Friday, April 13, 2007

A hundred books

I love to read. It isn't an exaggeration to use the word love. At work I'm an editor (see, books again), so, in essence, I read for a living. At home, you'd think I would do something else to relax. But no, once the girls are tucked safely into bed and as much of the housework I feel like doing is done, I read. (What, you were expecting me to say salsa dance? Wrestle bears? Watch American Idol? Please...)

I've always loved reading. My mom told me that I taught myself to read at age 3, and I haven't stopped since. I come from a family of readers. As far back as I can remember there were always books in the house. My mom read constantly, my dad read too. Trips to the library were treats for my sister and me. Mom and I still swap author names we think each other would like, and every couple of months my dad will send me a book that he's read and liked.

The year I gave birth to Leah, I kept a journal of the books I read. One hundred and six books in one year. Have I mentioned I'm a fast reader? I hope that I can instill the love of reading in my own children. I think I'm doing OK. "Mommy, read me a story", is one of the most used phrases in our house (right after "Mommy, [insert Leah or Rachel here]'s bugging me!", "I'm hungry", and "You're not the boss of me").

I saw this a while back on But I Digress, and filed it away for a slow blog day. Today is the day.

Look at the list of books below.
The ones I’ve read are in bold.
The ones I want to read are in italics.
I've left alone the ones that I'm not interested in.

I wasn't as inventive as some have been in assigning them to categories, but here you go.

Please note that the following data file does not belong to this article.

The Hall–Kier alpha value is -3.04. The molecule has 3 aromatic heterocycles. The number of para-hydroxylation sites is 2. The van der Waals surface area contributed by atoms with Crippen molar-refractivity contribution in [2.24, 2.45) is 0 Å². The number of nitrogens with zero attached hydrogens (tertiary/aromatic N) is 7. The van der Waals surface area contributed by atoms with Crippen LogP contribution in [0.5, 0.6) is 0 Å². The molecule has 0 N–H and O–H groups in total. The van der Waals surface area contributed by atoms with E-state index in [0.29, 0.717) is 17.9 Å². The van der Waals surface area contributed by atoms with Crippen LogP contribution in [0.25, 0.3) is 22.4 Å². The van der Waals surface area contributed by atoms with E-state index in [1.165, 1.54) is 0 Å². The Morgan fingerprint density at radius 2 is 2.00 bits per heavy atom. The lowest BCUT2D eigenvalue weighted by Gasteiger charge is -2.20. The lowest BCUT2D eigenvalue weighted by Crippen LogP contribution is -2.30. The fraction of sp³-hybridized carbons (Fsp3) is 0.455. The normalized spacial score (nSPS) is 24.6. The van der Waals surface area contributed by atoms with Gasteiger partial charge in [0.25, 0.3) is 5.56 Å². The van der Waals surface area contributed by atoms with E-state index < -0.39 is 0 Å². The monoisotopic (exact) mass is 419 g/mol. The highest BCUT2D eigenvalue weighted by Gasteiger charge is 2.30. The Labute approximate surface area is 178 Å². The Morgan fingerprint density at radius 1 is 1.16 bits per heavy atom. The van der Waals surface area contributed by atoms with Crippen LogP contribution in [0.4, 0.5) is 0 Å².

1. The Da Vinci Code (Dan Brown)
2. Pride and Prejudice (Jane Austen)
3. To Kill A Mockingbird (Harper Lee)
4. Gone With The Wind (Margaret Mitchell)
5. The Lord of the Rings: Return of the King (J.R.R. Tolkien)
6. The Lord of the Rings: Fellowship of the Ring (J.R.R. Tolkien)
7. The Lord of the Rings: Two Towers (J.R.R. Tolkien)
8. Anne of Green Gables (L.M. Montgomery)
9. Outlander* (Diana Gabaldon)
10. A Fine Balance (Rohinton Mistry)
11. Harry Potter and the Goblet of Fire (J.K. Rowling)
12. Angels and Demons (Dan Brown)
13. Harry Potter and the Order of the Phoenix (J.K. Rowling)
14. A Prayer for Owen Meany (John Irving)
15. Memoirs of a Geisha (Arthur Golden)
16. Harry Potter and the Philosopher’s Stone (J.K. Rowling)
17. Fall on Your Knees (Ann-Marie MacDonald)
18. The Stand (Stephen King)
19. Harry Potter and the Prisoner of Azkaban (J.K. Rowling)
20. Jane Eyre (Charlotte Bronte)
21. The Hobbit (J.R.R. Tolkien)
22. The Catcher in the Rye (J.D. Salinger)
23. Little Women (Louisa May Alcott)
24. The Lovely Bones (Alice Sebold)
25. Life of Pi (Yann Martel)
26. The Hitchhiker’s Guide to the Galaxy (Douglas Adams)
27. Wuthering Heights (Emily Bronte)
28. The Lion, The Witch and the Wardrobe (C. S. Lewis)
29. East of Eden (John Steinbeck)
30. Tuesdays with Morrie (Mitch Albom)
31. Dune (Frank Herbert)
32. The Notebook (Nicholas Sparks)
33. Atlas Shrugged** (Ayn Rand)
34. 1984 (George Orwell)
35. The Mists of Avalon (Marion Zimmer Bradley)
36. The Pillars of the Earth (Ken Follett)
37. The Power of One (Bryce Courtenay)
38. I Know This Much is True (Wally Lamb)
39. The Red Tent (Anita Diamant)
40. The Alchemist (Paulo Coelho)
41. The Clan of the Cave Bear (Jean M. Auel)
42. The Kite Runner (Khaled Hosseini)
43. Confessions of a Shopaholic (Sophie Kinsella)
44. The Five People You Meet In Heaven (Mitch Albom)
45. Bible***
46. Anna Karenina (Leo Tolstoy)
47. The Count of Monte Cristo (Alexandre Dumas)
48. Angela’s Ashes (Frank McCourt)
49. The Grapes of Wrath (John Steinbeck)
50. She’s Come Undone (Wally Lamb)
51. The Poisonwood Bible (Barbara Kingsolver)
52. A Tale of Two Cities (Charles Dickens)